A true collectors plant, this is rarely seen and easily grown.
Fockea is a caudex forming plant from South Africa. It can be grown in any number of ways. The most common for home use is to grow them with caudex exposed as a sort of bonsai.
The caudex or tuber, can grow up to 60cm across and weigh up to 45kg (around seven years – good things come to those who wait and gardening wouldn’t be as much fun without the anticipation). And you can be happy having it as it is and growing it as a ‘Bonsai’ plant.
The plant is topped with twining, vining stems of mid green leaves that can grow up to 4m long (when in the ground, they won’t be so vigorous in pots). They will hold to a support, or at first grow upward and then bow to their own weight, growing 20-30cm a year. The leaves are around 2.5cm long. In cold climates or under stress they may be deciduous, but usually hang on to a leaf or two. You can cut the tendrils, but in doing this the caudex will not grow as much.
Late summer to autumn little greenish flowers open (around 1cm) they have a sweet but light perfume. In the wild they are pollinated by fruit flies.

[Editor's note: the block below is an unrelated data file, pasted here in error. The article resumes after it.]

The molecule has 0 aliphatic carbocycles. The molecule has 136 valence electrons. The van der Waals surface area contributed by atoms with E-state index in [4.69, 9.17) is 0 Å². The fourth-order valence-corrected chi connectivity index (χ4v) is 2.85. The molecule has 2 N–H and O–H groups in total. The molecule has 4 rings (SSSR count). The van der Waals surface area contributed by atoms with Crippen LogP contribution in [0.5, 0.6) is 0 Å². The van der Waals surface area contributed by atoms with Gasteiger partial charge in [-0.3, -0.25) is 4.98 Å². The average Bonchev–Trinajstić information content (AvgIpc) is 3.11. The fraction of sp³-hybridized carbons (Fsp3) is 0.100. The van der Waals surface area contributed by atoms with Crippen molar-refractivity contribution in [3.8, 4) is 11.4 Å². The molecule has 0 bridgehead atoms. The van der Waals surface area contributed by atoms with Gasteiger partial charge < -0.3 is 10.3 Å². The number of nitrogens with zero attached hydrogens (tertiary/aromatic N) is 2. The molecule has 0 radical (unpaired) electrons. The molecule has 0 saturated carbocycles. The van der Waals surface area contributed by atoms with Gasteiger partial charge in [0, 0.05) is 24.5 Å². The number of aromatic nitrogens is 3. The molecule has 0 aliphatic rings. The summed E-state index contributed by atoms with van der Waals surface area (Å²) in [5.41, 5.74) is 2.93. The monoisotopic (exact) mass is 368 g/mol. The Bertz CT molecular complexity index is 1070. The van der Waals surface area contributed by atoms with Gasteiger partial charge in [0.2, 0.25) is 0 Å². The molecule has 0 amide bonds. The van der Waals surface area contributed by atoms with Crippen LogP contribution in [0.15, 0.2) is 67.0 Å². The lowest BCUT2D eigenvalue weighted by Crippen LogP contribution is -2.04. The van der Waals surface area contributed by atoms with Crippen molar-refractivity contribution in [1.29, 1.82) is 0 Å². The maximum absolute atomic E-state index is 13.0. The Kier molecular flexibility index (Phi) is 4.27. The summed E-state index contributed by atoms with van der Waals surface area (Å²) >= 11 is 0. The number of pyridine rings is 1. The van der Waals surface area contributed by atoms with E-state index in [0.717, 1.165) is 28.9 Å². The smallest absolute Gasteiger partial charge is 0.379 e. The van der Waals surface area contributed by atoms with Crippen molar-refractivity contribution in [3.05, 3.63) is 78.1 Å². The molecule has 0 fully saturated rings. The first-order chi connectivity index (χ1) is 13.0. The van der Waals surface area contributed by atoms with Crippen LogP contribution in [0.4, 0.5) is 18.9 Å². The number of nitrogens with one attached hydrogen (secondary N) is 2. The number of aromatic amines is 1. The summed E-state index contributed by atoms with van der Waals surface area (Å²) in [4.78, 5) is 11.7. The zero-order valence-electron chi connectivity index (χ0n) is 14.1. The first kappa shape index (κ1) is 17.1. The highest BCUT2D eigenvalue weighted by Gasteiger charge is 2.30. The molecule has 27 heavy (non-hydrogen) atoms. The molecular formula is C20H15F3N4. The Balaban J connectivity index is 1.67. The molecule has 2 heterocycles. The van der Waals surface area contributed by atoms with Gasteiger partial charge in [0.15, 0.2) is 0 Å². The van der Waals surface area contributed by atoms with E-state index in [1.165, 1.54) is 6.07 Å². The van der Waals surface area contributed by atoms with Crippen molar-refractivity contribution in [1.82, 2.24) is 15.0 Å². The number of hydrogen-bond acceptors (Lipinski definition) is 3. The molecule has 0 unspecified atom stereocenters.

In the wild the plant uses the tuber to store water for drought (there it can survive for years without water) and it is mostly underground, in good years it takes advantage of the moisture and grows with vigour.
Plant into a cactus or succulent mix in a pot of a similar size or slightly larger, as you repot you can expose more and more the caudex (once exposed it doesn’t grow very much). As the plants grow you can pot them on to larger and larger pots as required. Grow in bright, filtered light. Water well, then allow the soil to dry before watering again. Keep relatively dry in dormancy. If you are growing yours outdoors, ensure the soil is sharply drained. They can grow indoors in a brightly lit position, but without good light they won’t do much. In the ground they will grow much bigger, but in a pot they will only grow to the assigned size.
Fockea as it was named for Dutch botanist, Charles Focke (1802-1856). Edulis – edible, thought it takes a bit of work to remove the toxins so we don’t recommend it.
Supplied as: Pots